Listed Building Buying Guide

by PropertyBlawg on January 18, 2017

  • SumoMe

When you’re considering a property, buying a listed building means inheriting a grand property steeped in history – but it also means having to be aware of the rules, regulations and issues surrounding listed properties.

What is a listed building?

A listed building gets its name from being on the National Heritage List, which deems the building of ‘special architectural or historic interest.’ As a result, you have to protect the building’s character and as an owner, it’s your responsibility to maintain this. It doesn’t just refer to the house – you’ll also need to pay attention to the outside of the building.

How does a building get listed? Any that were made before 1700 and survive in a similar state to their original design are listed. Most buildings made between 1700 and 1840 are listed, but after this selection grows more complex. Particular attention is paid to buildings created after 1945 – with only exceptionally interesting buildings listed. To be listed at all, a building MUST be over 30 years old.

Once listed, the building comes under special protection against demolition or development that can harm its character. You CAN alter a building, but you’ll need planning guidance from the conservation officer to make any changes. You can’t do anything to alter the look of property without consent, which is free to acquire.

Caring for a listed building

Due to their age, you’ll have to keep on top of maintenance in a listed building to protect its value. Damp is a common problem, so you’ll have to ensure the causes of damp are kept on top of – these include blocked or broken guttering, the outside ground level being too high or sloped towards the building and overflows. You’ll need a surveyor to spot problems such as rising damp – but avoid modern fixes such as injecting cement into walls, which can actually stop the building breathing and cause worse problems.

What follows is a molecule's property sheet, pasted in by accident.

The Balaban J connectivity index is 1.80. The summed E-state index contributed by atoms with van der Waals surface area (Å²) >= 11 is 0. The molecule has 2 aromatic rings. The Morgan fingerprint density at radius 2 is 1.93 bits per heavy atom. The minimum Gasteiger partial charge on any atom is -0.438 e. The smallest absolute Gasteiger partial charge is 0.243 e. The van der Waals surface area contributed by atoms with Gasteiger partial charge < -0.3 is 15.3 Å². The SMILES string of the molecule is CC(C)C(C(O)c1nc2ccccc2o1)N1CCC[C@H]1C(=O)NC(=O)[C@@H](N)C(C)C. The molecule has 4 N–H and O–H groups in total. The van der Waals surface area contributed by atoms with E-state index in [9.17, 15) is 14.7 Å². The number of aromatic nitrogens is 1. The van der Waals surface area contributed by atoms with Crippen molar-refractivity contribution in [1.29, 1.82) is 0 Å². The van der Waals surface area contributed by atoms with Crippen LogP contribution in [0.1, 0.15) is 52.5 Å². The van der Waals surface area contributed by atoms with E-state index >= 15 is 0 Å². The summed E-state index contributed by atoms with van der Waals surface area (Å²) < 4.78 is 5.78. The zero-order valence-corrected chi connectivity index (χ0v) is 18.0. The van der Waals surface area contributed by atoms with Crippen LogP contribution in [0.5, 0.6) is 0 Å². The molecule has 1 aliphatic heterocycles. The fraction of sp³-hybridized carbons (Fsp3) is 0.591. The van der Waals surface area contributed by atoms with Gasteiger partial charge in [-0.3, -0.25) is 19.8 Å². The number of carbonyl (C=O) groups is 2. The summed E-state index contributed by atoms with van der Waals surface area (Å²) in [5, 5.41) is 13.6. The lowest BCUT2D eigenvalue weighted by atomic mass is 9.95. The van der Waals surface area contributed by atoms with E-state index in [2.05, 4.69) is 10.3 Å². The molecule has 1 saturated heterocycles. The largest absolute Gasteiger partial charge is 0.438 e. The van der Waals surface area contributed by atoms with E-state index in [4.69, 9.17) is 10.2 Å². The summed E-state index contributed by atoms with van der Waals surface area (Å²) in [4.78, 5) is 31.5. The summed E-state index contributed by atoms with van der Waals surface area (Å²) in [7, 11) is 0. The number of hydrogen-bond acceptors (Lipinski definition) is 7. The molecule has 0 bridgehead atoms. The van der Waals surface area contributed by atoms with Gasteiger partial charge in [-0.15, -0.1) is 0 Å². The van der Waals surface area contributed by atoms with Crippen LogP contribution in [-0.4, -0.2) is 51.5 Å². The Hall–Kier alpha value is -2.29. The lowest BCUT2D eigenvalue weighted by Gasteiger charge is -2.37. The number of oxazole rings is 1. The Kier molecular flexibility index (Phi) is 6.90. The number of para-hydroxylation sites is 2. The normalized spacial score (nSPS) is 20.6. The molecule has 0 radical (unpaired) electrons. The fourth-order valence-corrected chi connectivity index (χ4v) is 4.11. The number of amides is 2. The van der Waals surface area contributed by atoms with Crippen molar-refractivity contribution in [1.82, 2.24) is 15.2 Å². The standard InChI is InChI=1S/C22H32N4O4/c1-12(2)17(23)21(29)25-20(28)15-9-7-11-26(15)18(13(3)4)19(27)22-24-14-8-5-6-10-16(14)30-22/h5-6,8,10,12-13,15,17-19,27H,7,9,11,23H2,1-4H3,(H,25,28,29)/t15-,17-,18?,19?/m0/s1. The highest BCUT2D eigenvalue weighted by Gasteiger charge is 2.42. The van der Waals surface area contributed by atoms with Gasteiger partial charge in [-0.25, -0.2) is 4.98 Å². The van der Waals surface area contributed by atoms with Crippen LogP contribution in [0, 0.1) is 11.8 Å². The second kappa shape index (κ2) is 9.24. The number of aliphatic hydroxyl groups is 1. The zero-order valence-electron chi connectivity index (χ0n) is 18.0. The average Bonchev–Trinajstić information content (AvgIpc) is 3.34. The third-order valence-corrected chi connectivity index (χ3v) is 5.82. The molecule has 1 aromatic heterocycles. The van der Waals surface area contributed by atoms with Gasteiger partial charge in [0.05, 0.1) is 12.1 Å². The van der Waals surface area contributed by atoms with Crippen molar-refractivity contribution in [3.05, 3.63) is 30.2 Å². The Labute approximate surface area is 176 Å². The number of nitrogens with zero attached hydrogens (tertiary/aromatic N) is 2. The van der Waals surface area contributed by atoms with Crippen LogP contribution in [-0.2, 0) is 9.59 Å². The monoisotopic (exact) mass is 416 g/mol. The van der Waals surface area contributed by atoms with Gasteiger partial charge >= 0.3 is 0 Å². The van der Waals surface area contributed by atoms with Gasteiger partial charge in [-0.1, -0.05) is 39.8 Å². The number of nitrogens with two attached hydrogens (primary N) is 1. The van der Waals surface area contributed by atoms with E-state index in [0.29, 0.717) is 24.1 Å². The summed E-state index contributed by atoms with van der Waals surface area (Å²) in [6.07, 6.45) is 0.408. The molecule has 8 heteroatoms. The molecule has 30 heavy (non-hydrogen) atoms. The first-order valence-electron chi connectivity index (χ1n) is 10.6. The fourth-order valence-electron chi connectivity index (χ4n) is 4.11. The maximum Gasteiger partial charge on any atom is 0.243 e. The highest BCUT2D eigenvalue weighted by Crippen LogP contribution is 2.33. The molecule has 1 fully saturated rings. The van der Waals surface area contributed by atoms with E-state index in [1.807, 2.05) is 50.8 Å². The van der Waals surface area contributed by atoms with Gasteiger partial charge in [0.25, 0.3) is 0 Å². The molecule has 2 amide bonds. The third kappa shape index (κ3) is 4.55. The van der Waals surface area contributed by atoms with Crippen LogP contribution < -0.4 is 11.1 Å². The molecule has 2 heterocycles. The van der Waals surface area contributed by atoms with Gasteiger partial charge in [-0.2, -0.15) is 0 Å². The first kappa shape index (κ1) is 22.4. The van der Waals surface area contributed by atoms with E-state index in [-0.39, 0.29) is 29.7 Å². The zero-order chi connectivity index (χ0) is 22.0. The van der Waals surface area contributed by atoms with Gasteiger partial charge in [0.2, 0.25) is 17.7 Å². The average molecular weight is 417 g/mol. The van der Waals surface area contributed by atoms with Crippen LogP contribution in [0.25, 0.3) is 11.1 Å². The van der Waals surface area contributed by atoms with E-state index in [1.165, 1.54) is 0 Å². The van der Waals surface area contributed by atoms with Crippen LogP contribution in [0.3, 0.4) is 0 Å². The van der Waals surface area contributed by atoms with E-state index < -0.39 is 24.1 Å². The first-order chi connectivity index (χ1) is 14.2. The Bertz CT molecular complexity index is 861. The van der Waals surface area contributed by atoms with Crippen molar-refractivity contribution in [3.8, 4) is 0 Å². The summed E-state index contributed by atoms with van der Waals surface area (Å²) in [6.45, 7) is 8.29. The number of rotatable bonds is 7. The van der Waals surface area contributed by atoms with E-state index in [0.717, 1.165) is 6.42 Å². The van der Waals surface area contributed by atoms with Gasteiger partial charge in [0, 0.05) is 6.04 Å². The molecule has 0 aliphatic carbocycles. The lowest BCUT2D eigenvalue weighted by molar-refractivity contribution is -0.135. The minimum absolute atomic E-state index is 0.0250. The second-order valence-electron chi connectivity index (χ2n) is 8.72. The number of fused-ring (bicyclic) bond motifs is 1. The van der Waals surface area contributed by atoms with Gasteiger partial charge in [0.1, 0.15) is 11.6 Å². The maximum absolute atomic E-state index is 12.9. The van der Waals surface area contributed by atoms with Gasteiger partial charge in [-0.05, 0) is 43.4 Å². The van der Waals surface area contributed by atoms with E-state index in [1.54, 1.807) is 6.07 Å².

Damage and decay is another factor, which can be remedied with repair work – but you’ll need to source permission from your conservation officer. Most small repairs that don’t alter appearances won’t need any permission. If you’re not actually living in the property, you can be forced to make repairs with an urgent works notice – which you’ll either have to carry out or the local authority can go in themselves and bill you.

Flood risk is another element to consider. Many listed buildings are in the countryside, making them prone to flood risk. You can add air brick covers and door guards in rainy periods, but you’ll also want to remove any run-off surfaces in the exterior of a property. If you do experience flooding, you’ll unfortunately need to seek advice from the planning authority before beginning repairs.

Saving energy

Often, the age of a listed building can make it particularly inefficient when it comes to the environment and bills. You can upgrade heating in most buildings by adding a new boiler, but any insulation work in the attic and other rooms will need planning advice. Most listed building owners may also consider double glazing – but the modern glass style can change the look of a listed building so you’ll need to get permission.

Luckily, there is a solution – many companies offer customised secondary glazing that can leave the original windows untouched. This not only helps insulate the building, it’ll be far easier to get approval.

Despite all of these issues, owning a listed building is a prestigious and rewarding venture. You’ll be residing in a part of history itself. However, thanks to the risk, it’s always worth investing in listed building insurance from specialists such as Lycetts to assist you in case of emergency.

PropertyBlawg

PropertyBlawg

Property Law Blogger at PropertyBlawg
Property Blawg is a property law blog covering property law in the UK and beyond, and the post above has been published because of the high value associated with the author's work. Contact us if you'd like to get published today. Powered by YouBlawg.
PropertyBlawg
PropertyBlawg
PropertyBlawg

Previous post:

Next post: